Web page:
Sublime Stitch Color Palettes Embroidery Floss

… and this striped group is called “Mingles.” Each skein is made up of 3 strands of one color mingled with 3 strands of another. The thread on the far left (the black and white) is called “Dalmatian,” incidentally!

Sublime Stitch Color Palettes Embroidery Floss

With the Mingles group, the threads can be used all six strands at a time in the needle, apparently without “stripping” the floss (separating each strand and putting them back together, which gives a smoother result when stitching).

Sublime Stitch Color Palettes Embroidery Floss

I played with the brown Mingles a little bit – it would make good baskets with weaving or lattice stitches, bark on trees, animal coats and the like.

Personally, I don’t often embroider with all six strands in the needle, but it can be a fun way to make a bold statement with stitches, and it’s especially a good way to teach children and beginners who just want to do simple embroidery for fun!

I think Sublime Stitching’s color palettes are a good idea and a lot of fun! I’m not sure where they will be released or where you’ll be able to find them, but I’m pretty certain the news will be all over the Sublime Stitching blog today, so if you want to dabble with some fun color palettes of cotton floss, hop over there and take a look!

Later in the Morning Addition: Actually, you can find the new color palette floss collections right on the Sublime Stitching website.

This is a completely unaffiliated review! Jenny sent the threads out for testing, without any expectation of blog coverage. So, while I did receive a free package of threads, no one twisted my arm to write today’s article. I think the thread palettes are clever and fun! And anything that works to get youth, crafters, newbies, and anyone else into embroidery – hey, I’m all for it!


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(16) Comments

  1. I so love how you’ve lost no time in jumping in to work with some of that floss. I would too if I was in your place. My goodness, Mary, this would thrill me much much more than trying out a new outfit or makeup. (I might feel otherwise about diamond solitaire earrings, but i digress.)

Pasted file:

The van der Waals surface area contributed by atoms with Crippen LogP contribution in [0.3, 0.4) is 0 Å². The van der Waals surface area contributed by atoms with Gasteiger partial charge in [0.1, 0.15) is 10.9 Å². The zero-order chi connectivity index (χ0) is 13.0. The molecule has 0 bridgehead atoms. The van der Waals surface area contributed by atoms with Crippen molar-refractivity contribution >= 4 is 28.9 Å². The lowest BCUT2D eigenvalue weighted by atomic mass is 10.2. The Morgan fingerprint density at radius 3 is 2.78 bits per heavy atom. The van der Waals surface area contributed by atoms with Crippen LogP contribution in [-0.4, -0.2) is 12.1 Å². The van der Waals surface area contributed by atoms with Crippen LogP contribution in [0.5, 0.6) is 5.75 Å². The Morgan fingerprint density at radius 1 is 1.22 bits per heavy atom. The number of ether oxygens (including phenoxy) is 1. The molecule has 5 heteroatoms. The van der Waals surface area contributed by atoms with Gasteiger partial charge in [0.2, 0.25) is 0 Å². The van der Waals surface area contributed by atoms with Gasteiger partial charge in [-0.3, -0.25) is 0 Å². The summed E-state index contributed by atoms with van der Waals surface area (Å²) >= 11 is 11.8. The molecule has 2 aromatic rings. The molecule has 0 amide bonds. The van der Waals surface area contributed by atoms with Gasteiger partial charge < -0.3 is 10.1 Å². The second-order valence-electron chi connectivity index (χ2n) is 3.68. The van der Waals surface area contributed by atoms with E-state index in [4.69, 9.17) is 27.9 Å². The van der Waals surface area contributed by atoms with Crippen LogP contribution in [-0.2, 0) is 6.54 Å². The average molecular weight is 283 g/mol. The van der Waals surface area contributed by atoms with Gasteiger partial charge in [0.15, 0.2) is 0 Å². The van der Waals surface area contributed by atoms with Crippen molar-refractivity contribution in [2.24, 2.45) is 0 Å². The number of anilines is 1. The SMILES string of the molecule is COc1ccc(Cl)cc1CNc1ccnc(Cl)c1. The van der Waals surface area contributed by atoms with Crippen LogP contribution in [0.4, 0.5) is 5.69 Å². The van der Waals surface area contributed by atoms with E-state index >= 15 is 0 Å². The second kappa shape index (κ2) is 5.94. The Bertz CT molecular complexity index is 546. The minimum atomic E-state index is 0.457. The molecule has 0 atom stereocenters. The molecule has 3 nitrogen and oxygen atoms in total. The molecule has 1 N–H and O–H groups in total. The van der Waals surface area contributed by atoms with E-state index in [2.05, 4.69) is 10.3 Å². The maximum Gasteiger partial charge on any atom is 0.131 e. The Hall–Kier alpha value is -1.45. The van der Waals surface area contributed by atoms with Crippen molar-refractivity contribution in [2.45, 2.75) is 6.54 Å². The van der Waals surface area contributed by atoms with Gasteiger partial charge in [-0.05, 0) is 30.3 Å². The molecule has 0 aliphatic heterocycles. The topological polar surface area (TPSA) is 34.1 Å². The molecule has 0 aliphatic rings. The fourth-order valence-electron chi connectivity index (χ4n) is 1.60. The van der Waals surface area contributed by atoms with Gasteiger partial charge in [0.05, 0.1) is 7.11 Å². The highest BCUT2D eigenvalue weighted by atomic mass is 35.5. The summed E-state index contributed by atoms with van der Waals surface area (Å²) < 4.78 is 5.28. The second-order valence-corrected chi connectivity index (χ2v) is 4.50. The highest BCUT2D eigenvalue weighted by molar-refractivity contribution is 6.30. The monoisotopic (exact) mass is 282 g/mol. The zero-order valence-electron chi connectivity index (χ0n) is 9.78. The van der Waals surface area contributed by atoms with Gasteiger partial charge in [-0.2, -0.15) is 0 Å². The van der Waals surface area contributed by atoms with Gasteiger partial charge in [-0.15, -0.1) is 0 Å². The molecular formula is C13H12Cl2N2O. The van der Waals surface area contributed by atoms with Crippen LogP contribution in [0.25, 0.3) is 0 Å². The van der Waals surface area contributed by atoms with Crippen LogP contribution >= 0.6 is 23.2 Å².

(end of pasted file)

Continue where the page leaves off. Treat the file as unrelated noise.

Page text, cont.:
Have all the fun you can.
    Good job, Jenny. The quirky names adn one liners are superb.

  2. I am so horrid at choosing colors that these sets are great for people like me. The mingles would come in handy too. I enjoy variegated but then it’s just patches of colors. I like the mixed strands that give a tweedy look. If it’s 3 plus 3, you could strip off one of each and still get the effect. I want to share this info with my stitchy friends if I may. We’re all a bit floss happy.

  3. Lovely colors, and I really like the palette idea but seems a little pricey compared to getting individual DMC skeins at the local craft store. As with everything Jenny does though, I’m sure they are top quality! I love her towels and totes – again, pricey, but wonderful to stitch on!

  4. Mary, it has been a long time since I’ve been able to have time to comment — but I thank you for all the posts! These threads have given me an idea for my next t-shirt embroidery project. Even more ambitious than the current one I have. Thanks for your blog — it is a blessing!

  5. Oh, what a candied eye feast you created with this blog entry! I am nearly salivating over the colors and your experimental stitches! Oh, MY!

    But, alas, I must finish other projects first. That’s the rule around here. UFOs are piling up!


  6. These are beautiful threads. I did buy the Victorian since I crazy quilt. They will work very nicely with a Victorian piece I’m working on. Love your doodle.

  7. I was so excited to see that you reviewed Jenny’s new threads! I can’t wait to try them! Thank you for the review!

  8. G’day Mary,
    Well, how fascinating, and another site for my ‘Shops & Blogs’ folder. I really need ‘Shops’ and ‘Blogs’ folders now.
    It’s a fun site too. I had a chuckle over the stitcher at the top of the ‘How-to’ page.
    Your post today reminded me of years ago when a paint company run a competition for names of colours. I had fun with that.
    Love the old gold ‘Bell Pull’ colour and the way you’ve used the colours for the daisies in your doodle is beautiful.
    Good oh Mary, thanks for this.
    Cheers, Kath.

  9. Dear Mary

    Thanks for the article the colours of these threads are lovely especially the variegated floss and I like the individual thread names. I had a look at the website and the prices are very reasonable so I will have to invest and try them soon. I love the doodle stitching, beautiful.

    Regards Anita Simmance

  10. Mary: Your “random doodling with needle and thread” just amazes me – the designs, proportions, relationship of one elemant to others, color selections, etc. – just amazing! Janet.

  11. Oh, those are beautiful. The Jewel colours especially – and the mingles looks very interesting too!

    Thank you for the review, I now have a new bookmark (again!) in my browser 🙂